From German patent DE 24 02 203 C3 and U.S. Pat. No. 5,297,948, devices are known for the production of foamed plastic molded parts, limited to a known extrusion method wherein the blowing agent is added in only some locally defined area. This invention is a further development of the device which is claimed in our patent application EP 1 256 430 A1 for the production of foamed plastic molded parts. This said device relates to an injection molding machine which is used for the production of a foamed plastic molded part. In order to produce a foamable plastic melt, a blowing agent is added to the plastic material and generates gas bubbles in the injection molding tool as a result of an expansion of blowing agent present in solution under pressure in the melt and a pressure drop during injection into the injection molding tool, whereby the gas bubbles are frozen as the melt cools down as a consequence of an increase in viscosity and finally forming the foamed texture. The device and method which are introduced by the EP 1 256 430 A1, utilize physical blowing agents. The supply of the physical blowing agent is made possible through the use of a porous casing. This porous casing is mounted at the screw piston, preferably in the area between the metering zone and the adjacently located downstream mixing zone. The porous casing is made from a porous or permeable material which permits the expulsion of the blowing agent under pressure in order for it to dissolve within the melt. Due to its large surface, this thin-walled cylindrically shaped casing is extraordinarily suited for bringing the gas into polymer melts of different composition. The solution as introduced by the EP 1 256 430 A1 relates to a gassing step, followed by a mixing step carried out by means of a mixing element mounted at the screw piston. The gassing treatment is carried out in a sector of the screw piston, which means that the gassing elements carry out the motions of the screw piston. Due to the use of the gassing elements in only a sector of the screw piston, a conventional injection molding machine can be fitted with the suitable screw piston so that only the screw piston needs to be exchanged in the entire installation in order to carry out the production of foamed plastic molded parts, thereby greatly reducing investment costs of the entire installation. While use of gassing equipment in the screw piston is known from DE 20 53 646 B, there, the openings for the blowing agent are configured as injection nozzles terminate in the distributor head. Through the blowing agent openings, the melt is charged with the blowing agent by means of a jet stream. If the embodiment of the gassing element is a porous casing which moves together with the screw piston in axial direction and at the same time also carries out the pistons rotational motion, it can charge the melt with the blowing agent in a uniform manner, as the porous surface does not promote release of only a single jet stream; at least, a bundle of jet streams is being released, although generally, with the device according to the invention, as also in EP 1 256 430 A1, the polymer melt is supplied with blowing agent bubbles. In the immediate vicinity of the porous casing, mixing between the gas and the polymer melt remains incomplete during the gas charge since the mixing-promoting shearing forces at the outer surface of the casing, are relatively small.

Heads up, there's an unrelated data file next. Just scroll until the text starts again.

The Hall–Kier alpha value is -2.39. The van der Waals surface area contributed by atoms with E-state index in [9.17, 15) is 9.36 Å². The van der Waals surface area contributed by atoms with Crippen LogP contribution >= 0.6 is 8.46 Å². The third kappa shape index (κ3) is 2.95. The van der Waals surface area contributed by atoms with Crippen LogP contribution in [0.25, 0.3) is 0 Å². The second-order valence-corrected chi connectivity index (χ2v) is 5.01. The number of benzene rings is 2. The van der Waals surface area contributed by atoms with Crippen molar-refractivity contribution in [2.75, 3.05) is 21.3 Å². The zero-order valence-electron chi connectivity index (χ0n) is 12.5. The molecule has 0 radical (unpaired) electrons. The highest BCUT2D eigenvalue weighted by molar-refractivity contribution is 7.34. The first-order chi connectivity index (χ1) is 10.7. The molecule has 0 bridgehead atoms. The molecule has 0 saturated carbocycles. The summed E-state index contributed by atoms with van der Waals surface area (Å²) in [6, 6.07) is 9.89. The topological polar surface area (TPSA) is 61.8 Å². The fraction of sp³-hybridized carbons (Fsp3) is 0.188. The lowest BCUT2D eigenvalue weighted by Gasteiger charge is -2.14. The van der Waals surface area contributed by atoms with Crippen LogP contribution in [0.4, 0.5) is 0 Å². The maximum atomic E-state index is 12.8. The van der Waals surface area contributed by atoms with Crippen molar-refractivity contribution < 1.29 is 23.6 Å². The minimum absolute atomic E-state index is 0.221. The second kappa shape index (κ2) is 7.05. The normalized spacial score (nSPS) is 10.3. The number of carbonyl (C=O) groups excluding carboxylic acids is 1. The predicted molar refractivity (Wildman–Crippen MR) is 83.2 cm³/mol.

However, good mixing effects can be realized by means of introducing shear forces, expansion of the melt and recirculation of the melt.